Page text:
The Common Good
March-April 1995

The Enola Gay: History's Fallout

by Julie Polter | March-April 1995

When is a fuselage not just a fuselage? To many World War II veterans,
the Enola Gay-the B-29 that dropped the atomic bomb on Hiroshima-is
an icon of their deliverance.

When is a fuselage not just a fuselage? To many World War II veterans, the Enola Gay-the B-29 that dropped the atomic bomb on Hiroshima-is an icon of their deliverance. The bomb, they feel, was the only alternative to a bloody, massive invasion of Japan. For many others, the Enola Gay is the symbol of the unleashing of a terrifying, sinister, world-changing force; the start of the nuclear age.

On January 30, the Smithsonian Institution announced that, beginning in May, the front 56 feet of the Enola Gay's fuselage will be displayed alone in the Air and Space Museum, accompanied only by a video of recollections from its flight crew. The exhibit that was planned to accompany the plane, "The Last Act: The Atomic Bomb and the End of World War II," has been cancelled after more than a year of controversy.

Veterans' groups, who said the exhibit was too sympathetic to Japan and waged a public campaign to get it changed, count themselves as winners in the debate. But on closer examination, it's hard to see who can truly benefit when truth is tossed out the window (excluding the bit of political mileage gained by congressional representatives who took up the veterans' cause).

The exhibit script had already bounced around for several months before the cancellation. Pressure from the American Legion and others led the museum to announce in September substantial revisions that supported the assertion that the atomic bombings of Hiroshima and Nagasaki were necessary to end the war and save American lives.

In January, it was announced that one of these figures-the number of anticipated casualties for a U.S. invasion of Japan-was being lowered to reflect a more accurate interpretation of documents from the time. Angered that numbers supporting the "necessity" of the bomb would be tampered with, the American Legion demanded that the exhibit be cancelled.

The Smithsonian, under both political and financial pressure, capitulated. Lawmakers have called for congressional hearings into the controversy and for scrutiny of government appropriations to the museum. Smithsonian Secretary I. Michael Heyman acknowledged that the furor delayed certain private financial donations to the museum.

THROUGHOUT ALL of this, the mainstream media have shown a lazy predilection for superficial reporting. Coverage of the controversy often included without critique phrases such as "revisionist history" and "political correctness," or prominently featured kid-gloved interviews with veterans who supported the American Legion's point of view.

Even now, after the exhibit's cancellation, the media continue to describe it solely in its critics' terms, referring to the exhibit as "anti-American" and claiming that it focused inordinately on the destruction the bombs caused. The truth is that imbalances in early scripts that downplayed Japanese militarism and over-emphasized U.S. racism were corrected early in the revision process.

The section that showed the bombs' effects on the Japanese was also sharply cut during revisions, with many fewer artifacts, photographs, and personal belongings from the drop zone planned for display. Pressure from veterans' groups had also eliminated a planned section on the postwar nuclear arms race and reshaped the exhibit so that it would appear that there was no significant debate or criticism of the bombs' use.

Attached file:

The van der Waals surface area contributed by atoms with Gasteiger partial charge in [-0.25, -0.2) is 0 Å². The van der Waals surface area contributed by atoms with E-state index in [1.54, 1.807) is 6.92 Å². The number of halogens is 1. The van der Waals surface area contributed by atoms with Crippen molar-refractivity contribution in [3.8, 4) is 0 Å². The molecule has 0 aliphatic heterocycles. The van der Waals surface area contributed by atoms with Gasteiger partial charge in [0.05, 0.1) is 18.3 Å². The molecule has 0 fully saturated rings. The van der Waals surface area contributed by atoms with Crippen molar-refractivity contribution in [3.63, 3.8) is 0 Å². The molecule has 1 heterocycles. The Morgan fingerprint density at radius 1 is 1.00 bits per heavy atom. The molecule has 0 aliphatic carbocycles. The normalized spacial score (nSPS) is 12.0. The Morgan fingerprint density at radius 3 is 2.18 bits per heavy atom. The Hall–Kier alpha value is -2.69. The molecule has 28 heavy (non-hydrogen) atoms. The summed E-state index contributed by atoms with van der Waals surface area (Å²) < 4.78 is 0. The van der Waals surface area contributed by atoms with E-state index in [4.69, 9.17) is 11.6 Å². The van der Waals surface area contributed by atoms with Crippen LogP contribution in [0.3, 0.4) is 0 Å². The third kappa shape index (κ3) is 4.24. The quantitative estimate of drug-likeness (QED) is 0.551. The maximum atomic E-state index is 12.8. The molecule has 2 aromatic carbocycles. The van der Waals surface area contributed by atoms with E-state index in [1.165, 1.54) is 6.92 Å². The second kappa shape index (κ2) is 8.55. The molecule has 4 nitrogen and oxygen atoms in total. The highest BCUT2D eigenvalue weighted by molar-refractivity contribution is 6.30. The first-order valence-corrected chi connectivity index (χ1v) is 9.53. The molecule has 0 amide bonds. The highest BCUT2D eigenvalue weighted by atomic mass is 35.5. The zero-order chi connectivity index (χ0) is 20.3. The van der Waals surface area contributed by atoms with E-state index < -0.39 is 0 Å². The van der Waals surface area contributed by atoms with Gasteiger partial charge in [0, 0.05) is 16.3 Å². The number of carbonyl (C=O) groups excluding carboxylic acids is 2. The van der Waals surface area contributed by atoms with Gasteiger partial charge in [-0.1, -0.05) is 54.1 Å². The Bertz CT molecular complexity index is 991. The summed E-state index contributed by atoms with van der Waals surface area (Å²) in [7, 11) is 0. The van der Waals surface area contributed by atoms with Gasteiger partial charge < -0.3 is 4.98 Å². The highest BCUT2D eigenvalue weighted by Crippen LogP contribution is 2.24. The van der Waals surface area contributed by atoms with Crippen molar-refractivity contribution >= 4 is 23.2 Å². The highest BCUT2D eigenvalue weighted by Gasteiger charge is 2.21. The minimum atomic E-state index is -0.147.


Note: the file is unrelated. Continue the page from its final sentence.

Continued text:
Into this mix, the voices of peace activists and scholars came too little, too late. Alternative views and additional historical information about events surrounding the atomic bombings were presented with clarity by several organizations during the fall, but by then the American Legion and allies were firmly in control of the spin. The peace movement will need to better anticipate political passions and the media's taste for the status quo, and more aggressively claim such moments.

Veterans' groups justified exhibit changes with the claim that showing the graphic results of the bombing would be "anti-American" and disrespectful to American soldiers. So instead they shifted and multiplied distortions in other directions. An event can't be detached from history without cost.

Nor can newly discovered information about the past be ignored. Evidence has emerged in the last two decades showing that the bombing of Hiroshima was unneeded to avoid an invasion. Many top U.S. and Allied policy makers and military leaders at the time-from Dwight Eisenhower to Winston Churchill-felt that the bombing was unnecessary to force Japan to surrender.

To acknowledge and repent of destruction that our nation has caused does not demean the integrity, commitment, and sacrifices of individual soldiers, who usually fought from the best of intentions. Christians, holding life as a holy trust, can respect the willingness to sacrifice one's life for what one believes even if not agreeing with military service as the context within which to do so.

The Enola Gay, in the end (and on exhibit), is just so much aluminum and steel. But history is the living, continuing story of creation and peoples. We either face it in its fullness, its horrors, and its contradictions, or we are left to fashion our future out of ignorance and denial.

For more information about work to make the 50th anniversary of the end of World War II an opportunity for learning, reflection, remembrance, and repentance, contact The Nonviolent Network/1995-2001, c/o War Resisters League, 339 Lafayette St., New York, NY 10012, (212) 228-0450; or the 1995 Disarmament Coalition: 50 Years Too Many-Disarm Now!, c/o Pax Christi Metro DC, 3047 Fourth St. NE, Washington, DC 20017, (202) 635-0441.

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